The Trinity Chart

Friday, October 15, 2010
God is a trinity of persons: the Father, the Son, and the Holy Spirit.  The Father is not the same person as the Son; the Son is not the same person as the Holy Spirit; and the Holy Spirit is not the same person as Father.  They are not three gods and not three beings.  They are three distinct persons; yet, they are all the one God.  Each has a will, can speak, can love, etc., and these are demonstrations of personhood.  They are in absolute perfect harmony consisting of one substance.  They are coeternal, coequal, and copowerful.  If any one of the three were removed, there would be no God. (See also, "Another Look at the Trinity")
Jesus, the Son, is one person with two natures: Divine and Human.  This is called the Hypostatic Union.  The Holy Spirit is also divine in nature and is self aware, the third person of the Trinity.
There is, though, an apparent separation of some functions among the members of the Godhead.  For example, the Father chooses who will be saved (Eph. 1:4); the Son redeems them (Eph. 1:7); and the Holy Spirit seals them, (Eph. 1:13).
A further point of clarification is that God is not one person, the Father, with Jesus as a creation and the Holy Spirit as a force (Jehovah's Witnesses). Neither is He one person who took three consecutive forms, i.e., the Father, became the Son, who became the Holy Spirit.  Nor is God the divine nature of the Son (where Jesus had a human nature perceived as the Son and a divine nature perceived as the Father (Oneness theology).  Nor is the Trinity an office held by three separate Gods (Mormonism).
The word "person" is used to describe the three members of the Godhead because the word "person" is appropriate.  A person is self aware, can speak, love, hate, say "you," "yours," "me," "mine," etc. Each of the three persons in the Trinity demonstrate these qualities.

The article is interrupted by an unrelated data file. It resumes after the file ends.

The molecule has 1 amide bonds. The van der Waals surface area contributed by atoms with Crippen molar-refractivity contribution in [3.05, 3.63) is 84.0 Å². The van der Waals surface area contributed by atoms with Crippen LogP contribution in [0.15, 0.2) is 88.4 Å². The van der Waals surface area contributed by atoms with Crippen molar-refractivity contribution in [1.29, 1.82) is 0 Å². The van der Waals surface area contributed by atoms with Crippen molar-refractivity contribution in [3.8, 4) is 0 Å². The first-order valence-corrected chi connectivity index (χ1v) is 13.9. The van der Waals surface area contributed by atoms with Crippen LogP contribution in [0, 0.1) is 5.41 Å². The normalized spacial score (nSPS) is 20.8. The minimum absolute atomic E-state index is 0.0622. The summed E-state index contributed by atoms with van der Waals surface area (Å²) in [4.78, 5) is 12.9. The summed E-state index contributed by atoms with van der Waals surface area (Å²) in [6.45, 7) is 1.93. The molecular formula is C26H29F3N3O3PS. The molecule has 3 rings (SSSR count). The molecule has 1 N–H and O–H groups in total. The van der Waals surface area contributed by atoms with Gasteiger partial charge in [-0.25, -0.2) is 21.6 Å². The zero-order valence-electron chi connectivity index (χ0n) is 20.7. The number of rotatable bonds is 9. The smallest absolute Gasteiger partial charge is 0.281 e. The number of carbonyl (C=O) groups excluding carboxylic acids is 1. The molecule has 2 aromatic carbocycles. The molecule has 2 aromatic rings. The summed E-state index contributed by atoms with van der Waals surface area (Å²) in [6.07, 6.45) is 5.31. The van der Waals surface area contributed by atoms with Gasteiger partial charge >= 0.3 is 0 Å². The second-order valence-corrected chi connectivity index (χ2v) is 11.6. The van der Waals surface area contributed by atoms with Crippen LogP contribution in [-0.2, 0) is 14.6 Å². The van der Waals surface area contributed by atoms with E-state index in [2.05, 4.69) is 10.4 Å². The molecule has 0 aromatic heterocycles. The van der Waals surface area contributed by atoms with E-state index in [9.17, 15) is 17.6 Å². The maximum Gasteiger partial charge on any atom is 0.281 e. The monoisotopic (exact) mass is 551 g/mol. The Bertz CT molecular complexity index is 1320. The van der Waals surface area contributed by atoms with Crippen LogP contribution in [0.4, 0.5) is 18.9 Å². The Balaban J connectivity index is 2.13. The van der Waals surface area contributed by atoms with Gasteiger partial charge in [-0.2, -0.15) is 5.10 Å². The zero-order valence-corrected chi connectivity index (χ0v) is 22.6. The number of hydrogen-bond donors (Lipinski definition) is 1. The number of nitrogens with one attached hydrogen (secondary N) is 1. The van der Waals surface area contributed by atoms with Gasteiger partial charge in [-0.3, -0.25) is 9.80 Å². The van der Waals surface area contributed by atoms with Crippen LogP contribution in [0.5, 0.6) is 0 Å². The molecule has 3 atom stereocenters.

The chart below should help you to see how the doctrine of the Trinity is systematically derived from Scripture.  The list is not exhaustive, only illustrative.
The first step is to establish the biblical doctrine that there is only one God.  Then, you find that each of the persons is called God, each creates, each was involved in Jesus' resurrection, each indwells, etc.  Therefore, God is one, but the one God is in three simultaneous persons.  Please note that the idea of a composite unity is not a foreign concept to the Bible; after all, man and wife are said to be one flesh.  The idea of a composite unity of persons is spoken of by God in Genesis (Gen. 2:24).

There is only one God

The first step is to establish how many Gods exist: one! Isaiah 43:10; 44:6,8; 45:5,14,18,21,22; 46:9; 47:8; John 17:3; 1 Cor. 8:5-6; Gal. 4:8-9
  • "I am the LORD, and there is no other; besides Me there is no God," (Isaiah 45:5).
  • “Thus says the Lord, the King of Israel And his Redeemer, the Lord of hosts: ‘I am the first and I am the last, And there is no God besides Me," (Isaiah 44:6).

The Trinity
Called GodPhil. 1:2John 1:1,14; Col. 2:9Acts 5:3-4
CreatorIsaiah 64:8John 1:3; Col. 1:15-17Job 33:4, 26:13
Resurrects1 Thess. 1:10John 2:19, 10:17Rom. 8:11
Indwells2 Cor. 6:16Col. 1:27John 14:17
Everywhere1 Kings 8:27Matt. 28:20Psalm 139:7-10
All knowing1 John 3:20John 16:30; 21:171 Cor. 2:10-11
Sanctifies1 Thess. 5:23Heb. 2:111 Pet. 1:2
Life giverGen. 2:7: John 5:21John 1:3; 5:212 Cor. 3:6,8
Fellowship1 John 1:31 Cor. 1:92 Cor. 13:14; Phil. 2:1
EternalPsalm 90:2Micah 5:1-2Rom. 8:11; Heb. 9:14
A WillLuke 22:42Luke 22:421 Cor. 12:11
SpeaksMatt. 3:17; Luke 9:25Luke 5:20; 7:48Acts 8:29; 11:12; 13:2
LoveJohn 3:16Eph. 5:25Rom. 15:30
the heart
Jer. 17:10Rev. 2:231 Cor. 2:10
We belong toJohn 17:9John 17:6. . .
1 Tim. 1:1; 2:3; 4:10
2 Tim. 1:10; Titus 1:4; 3:6. . .
We serveMatt. 4:10Col. 3:24. . .
Believe inJohn 14:1John 14:1. . .
Gives joy
. . .
John 15:11John 14:7
JudgesJohn 8:50John 5:22,30
. . .
Therefore, the doctrine of the Trinity is arrived at by looking at the whole of scripture, not in a single verse.  It is the doctrine that there is only one God, not three, and that the one God exists in three persons: Father, the Son, and the Holy Spirit. An analogy would be time.  Time is past, present, and future.  But, there are not three times, only one.

நமது தளத்தின் புதிய பதிவுகளை உடனுக்குடன் உங்கள் மின்னஞ்சலிலேயே படிக்க‌ இங்கே பதிவு செய்யவும்..

No comments:

Post a Comment